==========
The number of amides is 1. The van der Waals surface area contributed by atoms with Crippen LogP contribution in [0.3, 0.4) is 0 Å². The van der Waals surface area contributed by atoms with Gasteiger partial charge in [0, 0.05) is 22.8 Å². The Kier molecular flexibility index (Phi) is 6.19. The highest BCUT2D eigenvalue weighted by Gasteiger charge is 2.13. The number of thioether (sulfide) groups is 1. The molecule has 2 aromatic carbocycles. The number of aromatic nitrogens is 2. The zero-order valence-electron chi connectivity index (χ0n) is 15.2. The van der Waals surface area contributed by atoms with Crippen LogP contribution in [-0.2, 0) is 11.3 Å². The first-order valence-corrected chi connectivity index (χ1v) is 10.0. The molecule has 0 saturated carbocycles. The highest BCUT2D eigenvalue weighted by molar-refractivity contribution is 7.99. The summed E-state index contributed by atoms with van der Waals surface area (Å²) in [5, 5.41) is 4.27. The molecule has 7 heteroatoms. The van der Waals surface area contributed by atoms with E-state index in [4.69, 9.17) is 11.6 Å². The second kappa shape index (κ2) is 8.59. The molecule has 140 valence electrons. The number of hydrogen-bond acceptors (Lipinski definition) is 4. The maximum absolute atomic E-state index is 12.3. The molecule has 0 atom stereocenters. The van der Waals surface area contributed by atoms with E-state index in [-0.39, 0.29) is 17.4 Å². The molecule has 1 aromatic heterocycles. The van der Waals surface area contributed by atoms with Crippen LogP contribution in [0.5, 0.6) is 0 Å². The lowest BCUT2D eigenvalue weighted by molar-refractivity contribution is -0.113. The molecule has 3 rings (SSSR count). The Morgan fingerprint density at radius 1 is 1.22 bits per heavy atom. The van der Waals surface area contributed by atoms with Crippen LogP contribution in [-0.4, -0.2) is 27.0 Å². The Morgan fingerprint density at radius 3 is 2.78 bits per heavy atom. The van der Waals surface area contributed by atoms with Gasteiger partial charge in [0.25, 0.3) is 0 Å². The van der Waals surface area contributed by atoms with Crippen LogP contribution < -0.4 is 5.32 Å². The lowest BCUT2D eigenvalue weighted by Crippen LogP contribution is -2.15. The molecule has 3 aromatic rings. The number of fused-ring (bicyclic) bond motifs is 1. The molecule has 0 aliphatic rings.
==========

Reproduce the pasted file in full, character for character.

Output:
The number of amides is 1. The van der Waals surface area contributed by atoms with Crippen LogP contribution in [0.3, 0.4) is 0 Å². The van der Waals surface area contributed by atoms with Gasteiger partial charge in [0, 0.05) is 22.8 Å². The Kier molecular flexibility index (Phi) is 6.19. The highest BCUT2D eigenvalue weighted by Gasteiger charge is 2.13. The number of thioether (sulfide) groups is 1. The molecule has 2 aromatic carbocycles. The number of aromatic nitrogens is 2. The zero-order valence-electron chi connectivity index (χ0n) is 15.2. The van der Waals surface area contributed by atoms with Crippen LogP contribution in [-0.2, 0) is 11.3 Å². The first-order valence-corrected chi connectivity index (χ1v) is 10.0. The molecule has 0 saturated carbocycles. The highest BCUT2D eigenvalue weighted by molar-refractivity contribution is 7.99. The summed E-state index contributed by atoms with van der Waals surface area (Å²) in [5, 5.41) is 4.27. The molecule has 7 heteroatoms. The van der Waals surface area contributed by atoms with E-state index in [4.69, 9.17) is 11.6 Å². The second kappa shape index (κ2) is 8.59. The molecule has 140 valence electrons. The number of hydrogen-bond acceptors (Lipinski definition) is 4. The maximum absolute atomic E-state index is 12.3. The molecule has 0 atom stereocenters. The van der Waals surface area contributed by atoms with E-state index in [-0.39, 0.29) is 17.4 Å². The molecule has 1 aromatic heterocycles. The van der Waals surface area contributed by atoms with Crippen LogP contribution in [0.5, 0.6) is 0 Å². The lowest BCUT2D eigenvalue weighted by molar-refractivity contribution is -0.113. The molecule has 3 rings (SSSR count). The Morgan fingerprint density at radius 1 is 1.22 bits per heavy atom. The van der Waals surface area contributed by atoms with Crippen LogP contribution in [-0.4, -0.2) is 27.0 Å². The Morgan fingerprint density at radius 3 is 2.78 bits per heavy atom. The van der Waals surface area contributed by atoms with Gasteiger partial charge in [0.25, 0.3) is 0 Å². The van der Waals surface area contributed by atoms with Crippen LogP contribution < -0.4 is 5.32 Å². The lowest BCUT2D eigenvalue weighted by Crippen LogP contribution is -2.15. The molecule has 3 aromatic rings. The number of fused-ring (bicyclic) bond motifs is 1. The molecule has 0 aliphatic rings.